In recent times, the main challenge in Italian cultural policy-making has been undoubtedly how to cope with the progressively growing constraints in the public and private financial resources supporting the cultural field brought about by several subsequent financial stability laws (see chapter 2.1 and chapter 7.1).
New ideas and movements originated from the need to react to some of the negative effects of the related additional austerity measures. One of the most innovative emerged in the aftermath of the suppression, by the Stability law 2010, of Ente Teatrale Italiano (ETI), the Italian arm’s length state institute for the promotion of theatre and dance established in 1942 (see chapter 4.2.3). Following ETI’s abolishment and the transfer of its staff to MIBACT’s DG for the Performing Arts, its three theatres were put on the market. Teatro La Pergola, in Florence, became a foundation owned by the municipality itself and by a banking foundation, whereas Teatro Quirino, in Rome, was privatised. But when the third theatre, Teatro Valle (the oldest theatre in Rome, founded in 1727), was about to be privatised as well, an upheaval of theatre people – actors, directors, musicians, and the whole Roman theatre community – fiercely opposed that decision by occupying the theatre in June 2011. This occupation has been going on for three years, during which the community running the “Occupied Teatro Valle” was able to offer its audience hundreds of theatre, music, dance and film performances, thanks to the solidarity of artists performing for free on the Valle’s stage, including Peter Stein, Anatoly Vassiliev, Valery Gergiev, Dario Fo, Franca Rame, Nanni Moretti, etc. Meanwhile, though, utilities and other operating expenses were the responsibility of the theatre’s owner, the Rome Municipality…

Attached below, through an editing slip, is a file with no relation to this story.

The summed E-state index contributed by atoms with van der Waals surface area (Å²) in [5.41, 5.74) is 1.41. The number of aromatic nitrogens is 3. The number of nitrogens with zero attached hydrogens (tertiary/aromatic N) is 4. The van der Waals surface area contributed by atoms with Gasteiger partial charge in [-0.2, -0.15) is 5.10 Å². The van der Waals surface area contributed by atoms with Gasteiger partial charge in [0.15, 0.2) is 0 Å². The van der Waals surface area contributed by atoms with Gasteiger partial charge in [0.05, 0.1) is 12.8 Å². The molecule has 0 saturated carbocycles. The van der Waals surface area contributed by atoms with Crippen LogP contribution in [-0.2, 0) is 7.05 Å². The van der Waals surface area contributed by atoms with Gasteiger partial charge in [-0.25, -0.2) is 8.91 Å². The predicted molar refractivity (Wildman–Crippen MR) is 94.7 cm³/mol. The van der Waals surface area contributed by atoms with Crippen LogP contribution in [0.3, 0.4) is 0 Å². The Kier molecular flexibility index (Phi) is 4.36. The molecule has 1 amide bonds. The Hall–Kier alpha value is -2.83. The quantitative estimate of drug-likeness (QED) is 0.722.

The theatre’s occupation finally came to an end in August 2014. According to an agreement between MIBACT and the Municipality, Teatro Valle has been entrusted to the municipal Teatro di Roma, and thus added to its two existing venues: the Teatro Argentina, another historical municipal theatre, and the experimental, suburban Teatro India: a quite satisfactory compromise indeed for all parties, ruling out privatisation.
The theatre’s occupation gave rise to a broad movements of citizens, aimed at supporting a category of goods meeting the fundamental rights of the whole citizenship and enjoying a special status: common goods / “beni comuni” (among which cultural goods, air and water – the latter also threatened by privatisation in Italy). Thousands of Circles of “Citizens for the common good” have thus been created throughout the country (see also Salvatore Settis, Azione popolare. Cittadini per il Bene Comune, 2012).
It should also be mentioned that, in 2013, the idea of culture as a common good and as a fundamental right (in terms both of access and creativity) for all citizens, including those with a migrant background, has been authoritatively endorsed for the first time by a Minister for Heritage, Massimo Bray, in the introduction to his Programme Report for his Ministry in front of the Parliament (see chapter 2.1).